[sak-ri-stuh n]
  1. Also called sac·rist [sak-rist, sey-krist] /ˈsæk rɪst, ˈseɪ krɪst/. an official in charge of the sacred vessels, vestments, etc., of a church or a religious house.
  2. a sexton.

Origin of sacristan

1325–75; Middle English < Medieval Latin sacristānus, equivalent to sacrist(a) custodian of sacred objects + -ānus -an
Related formsun·der·sac·ris·tan, noun Unabridged Based on the Random House Unabridged Dictionary, © Random House, Inc. 2018

Examples from the Web for sacrist

Historical Examples of sacrist

  • The sacrist leaned forward with the face of one who bears tidings of woe.

    Sir Nigel

    Arthur Conan Doyle

  • It is that gray lean wolf of a sacrist who hungers for our land.

    Sir Nigel

    Arthur Conan Doyle

  • There was often a sub-sacrist to assist the sacrist in his duties.

  • He was assisted by the Sacrist as his deputy, and under the Sacrist, by three vergers.

    Medival London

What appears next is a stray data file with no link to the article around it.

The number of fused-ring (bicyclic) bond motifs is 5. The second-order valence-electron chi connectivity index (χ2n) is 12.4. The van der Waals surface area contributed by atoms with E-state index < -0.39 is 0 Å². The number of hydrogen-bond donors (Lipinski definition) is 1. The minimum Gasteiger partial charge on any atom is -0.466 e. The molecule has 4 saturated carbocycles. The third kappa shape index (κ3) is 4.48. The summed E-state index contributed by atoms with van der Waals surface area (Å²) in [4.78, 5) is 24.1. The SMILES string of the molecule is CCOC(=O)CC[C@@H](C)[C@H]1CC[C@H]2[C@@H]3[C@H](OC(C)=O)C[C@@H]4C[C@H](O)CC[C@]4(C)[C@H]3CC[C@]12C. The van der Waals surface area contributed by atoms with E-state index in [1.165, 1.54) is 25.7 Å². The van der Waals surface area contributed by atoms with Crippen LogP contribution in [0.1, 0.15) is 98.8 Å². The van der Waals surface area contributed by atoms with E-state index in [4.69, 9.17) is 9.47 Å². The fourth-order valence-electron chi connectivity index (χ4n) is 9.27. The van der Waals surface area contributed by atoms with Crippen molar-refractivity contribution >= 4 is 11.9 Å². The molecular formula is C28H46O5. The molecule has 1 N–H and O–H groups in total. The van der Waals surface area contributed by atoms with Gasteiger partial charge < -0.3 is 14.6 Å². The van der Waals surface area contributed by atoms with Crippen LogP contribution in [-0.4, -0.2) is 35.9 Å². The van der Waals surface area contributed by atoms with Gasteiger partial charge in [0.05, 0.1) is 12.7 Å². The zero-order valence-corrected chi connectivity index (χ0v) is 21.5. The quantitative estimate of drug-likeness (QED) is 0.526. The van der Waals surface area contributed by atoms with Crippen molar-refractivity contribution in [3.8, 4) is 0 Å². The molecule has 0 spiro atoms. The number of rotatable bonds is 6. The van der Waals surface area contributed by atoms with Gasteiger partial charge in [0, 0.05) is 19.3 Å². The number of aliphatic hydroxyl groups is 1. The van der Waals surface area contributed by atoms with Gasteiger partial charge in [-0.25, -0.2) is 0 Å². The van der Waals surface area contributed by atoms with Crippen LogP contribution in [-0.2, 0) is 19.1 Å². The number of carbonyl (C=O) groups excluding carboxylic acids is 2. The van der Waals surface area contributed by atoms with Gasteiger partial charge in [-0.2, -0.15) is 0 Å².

William Benham

  • On the sides are the initials of Ralph Whitechurch, sacrist of the Abbey.

British Dictionary definitions for sacrist


sacrist (ˈsækrɪst, ˈseɪ-)

  1. a person who has charge of the contents of a church, esp the sacred vessels, vestments, etc
  2. a less common word for sexton (def. 1)

Word Origin for sacristan

C14: from Medieval Latin sacristānus, from sacrista, from Latin sacer holy
Collins English Dictionary - Complete & Unabridged 2012 Digital Edition © William Collins Sons & Co. Ltd. 1979, 1986 © HarperCollins Publishers 1998, 2000, 2003, 2005, 2006, 2007, 2009, 2012

Word Origin and History for sacrist



"officer charged with looking after the buildings and property of a church or religious house," early 14c. (late 12c. as a surname), from Medieval Latin sacristanus, from Latin sacrista, from sacer (genitive sacri) "sacred" (see sacred). Cf. sexton, which is a doublet.

Online Etymology Dictionary, © 2010 Douglas Harper